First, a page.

Results And Discussion

Definition of T cell populations

CD34+ lineage negative “stem cell-like” cells were obtained from umbilical cord blood (UCB) and CD34+CD38 CD1a, CD34+CD38+CD1a, CD34+CD38+CD1a+, ISP CD4+, DP CD3, DP CD3+, SP CD4+, and SP CD8+ subpopulations were obtained from thymi which represented consecutive stages of T cell development (Fig. S1). TCRαβ- and TCRγδ-expressing cells were obtained from thymic samples and peripheral blood mononuclear cells. Cells from five donors were pooled to reduce intrasample variation and all subsets were isolated twice from different donor pools.

Determination of TCR gene rearrangements by RQ-PCR and GeneScan analysis

TCR gene rearrangement analysis was performed in duplicate and on the two independently purified subsets (average is shown). The primers and TaqMan probes are listed in Table S1 and do not amplify germline DNA.


The Dδ2-Dδ3 rearrangement was detected first in the earliest CD34+CD38CD1a thymic subset, much earlier during development than in our previous Southern blotting–based report (4). Dδ2-Dδ3 rearrangements reached maximum levels in the subsequent CD34+CD38+CD1a stage and declined to low levels in the later subsets (Fig. 1 B). The initial Dδ2-Dδ3 wave was followed by Dδ2-Jδ1 rearrangements which were detectable at low levels in CD34+CD38CD1a cells, increased in CD34+CD38+CD1a cells, and peaked in CD34+CD38+CD1a+ cells (Fig. 1 C). Complete Vδ1-Jδ1 or Vδ2-Jδ1 rearrangements were detected first in CD34+ CD38+CD1a cells, increased to peak levels in CD4+ ISP cells, and declined thereafter when the majority of thymocytes differentiated further into the TCRαβ lineage (Fig. 1 D). During TCRαβ T cell lineage development, the TCRD gene is deleted from the TCRA/D gene complex (2, 7) which results in the formation of a T cell receptor excision circle (TREC) that may contain Vδ-Jδ1 rearrangements. TRECs do not replicate on cell division; consequently, they are diluted out in proliferating, developing T cells (2). Ki67 staining demonstrated high percentages of proliferating cells within the human ISP and DP CD3 thymic subsets (unpublished data). This proliferation likely accounts for the observed decline in Vδ-Jδ1 rearrangements after the ISP stage. The Vδ1 gene segment seemed to be used preferentially in postnatal TCRγδ+ thymocytes which is in sharp contrast to the well-described preferential Vδ2 usage by peripheral TCRγδ+ T cells (Fig. 1 D; reference 8). We detected very low Vδ-Dδ3 levels in the thymic subsets; this represents a minor pathway to initiate TCRD gene rearrangement in postnatal thymus (Fig. 1 E).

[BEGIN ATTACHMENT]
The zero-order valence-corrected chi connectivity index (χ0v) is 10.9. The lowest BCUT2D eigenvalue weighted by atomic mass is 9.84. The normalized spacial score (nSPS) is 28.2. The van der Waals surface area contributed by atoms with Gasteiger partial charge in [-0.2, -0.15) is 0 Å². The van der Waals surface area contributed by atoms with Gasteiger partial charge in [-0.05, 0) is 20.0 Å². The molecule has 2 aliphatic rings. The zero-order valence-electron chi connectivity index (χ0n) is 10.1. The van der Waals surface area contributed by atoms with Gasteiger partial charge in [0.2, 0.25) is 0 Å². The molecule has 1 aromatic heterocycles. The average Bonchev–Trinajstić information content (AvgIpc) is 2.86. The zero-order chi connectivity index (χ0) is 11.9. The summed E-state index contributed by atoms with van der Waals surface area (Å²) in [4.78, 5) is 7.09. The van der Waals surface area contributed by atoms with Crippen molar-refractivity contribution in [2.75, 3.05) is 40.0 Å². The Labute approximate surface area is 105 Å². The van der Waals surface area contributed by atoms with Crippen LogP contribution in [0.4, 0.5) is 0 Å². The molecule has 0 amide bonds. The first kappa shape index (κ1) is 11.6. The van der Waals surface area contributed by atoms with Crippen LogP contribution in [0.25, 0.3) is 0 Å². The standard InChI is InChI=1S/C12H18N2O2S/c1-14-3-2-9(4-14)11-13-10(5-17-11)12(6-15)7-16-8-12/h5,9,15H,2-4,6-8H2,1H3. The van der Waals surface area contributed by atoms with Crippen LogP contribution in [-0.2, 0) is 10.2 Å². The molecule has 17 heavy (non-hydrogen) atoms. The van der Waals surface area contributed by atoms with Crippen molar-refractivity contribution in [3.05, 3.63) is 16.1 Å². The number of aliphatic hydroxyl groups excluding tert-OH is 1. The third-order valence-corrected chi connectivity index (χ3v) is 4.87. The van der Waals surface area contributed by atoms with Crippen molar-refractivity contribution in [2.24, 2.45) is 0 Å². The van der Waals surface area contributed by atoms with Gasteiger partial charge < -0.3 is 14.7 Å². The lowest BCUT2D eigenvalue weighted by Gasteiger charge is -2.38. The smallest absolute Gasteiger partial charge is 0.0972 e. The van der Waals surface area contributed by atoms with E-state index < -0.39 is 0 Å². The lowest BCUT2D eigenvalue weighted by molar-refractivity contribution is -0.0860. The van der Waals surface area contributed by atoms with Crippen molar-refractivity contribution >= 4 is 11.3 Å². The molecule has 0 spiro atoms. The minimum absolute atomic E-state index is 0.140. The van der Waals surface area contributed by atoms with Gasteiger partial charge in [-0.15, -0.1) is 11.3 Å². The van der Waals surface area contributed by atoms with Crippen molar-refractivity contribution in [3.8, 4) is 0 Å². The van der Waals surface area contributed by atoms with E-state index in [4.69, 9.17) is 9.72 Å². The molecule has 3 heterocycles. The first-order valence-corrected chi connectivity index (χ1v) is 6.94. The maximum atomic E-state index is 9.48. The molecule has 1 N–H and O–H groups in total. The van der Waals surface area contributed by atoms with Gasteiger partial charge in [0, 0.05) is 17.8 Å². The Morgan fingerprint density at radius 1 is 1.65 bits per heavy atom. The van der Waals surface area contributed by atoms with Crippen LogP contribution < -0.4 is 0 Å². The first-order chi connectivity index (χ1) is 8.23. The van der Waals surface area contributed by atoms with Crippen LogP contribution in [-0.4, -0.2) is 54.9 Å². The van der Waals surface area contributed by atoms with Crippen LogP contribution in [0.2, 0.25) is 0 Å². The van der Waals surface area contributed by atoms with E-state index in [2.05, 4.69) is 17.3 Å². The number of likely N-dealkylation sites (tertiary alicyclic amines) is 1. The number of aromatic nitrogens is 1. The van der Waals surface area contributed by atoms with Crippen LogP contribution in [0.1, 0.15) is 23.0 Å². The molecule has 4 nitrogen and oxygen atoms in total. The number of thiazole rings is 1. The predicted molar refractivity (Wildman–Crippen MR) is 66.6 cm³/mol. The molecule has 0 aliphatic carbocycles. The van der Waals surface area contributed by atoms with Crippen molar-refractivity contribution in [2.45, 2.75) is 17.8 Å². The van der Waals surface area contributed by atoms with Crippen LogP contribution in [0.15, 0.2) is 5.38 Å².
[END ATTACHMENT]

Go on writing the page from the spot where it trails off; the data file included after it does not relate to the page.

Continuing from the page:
The first TCRG rearrangements (Vγ-Jγ1.1/2.1) were detected in the CD34+CD38+CD1a thymic subset, earlier than we reported previously (4), and one stage after the initiation of TCRD rearrangement. These rearrangements peaked in CD34+CD38+CD1a+ thymocytes and decreased to a relatively constant level in subsequent subsets (Fig. 1 G). Vγ-Jγ1.3/2.3 rearrangements were observed first in CD34+ CD38+CD1a cells after which they increased rapidly and by far exceeded Vγ-Jγ1.1/2.1 rearrangements from the ISP stage onward (Fig. 1 H). Peripheral TCRγδ+ and TCRαβ+ T cells revealed lower Jγ1.3/2.3 usage than their thymic counterparts (Fig. 1 H). In thymocytes, Jγ1.2 was used at very low frequency, but massive positive selection for the Jγ1.2 segment occurred in peripheral TCRγδ+ T cells (Fig. 1 I; reference 8).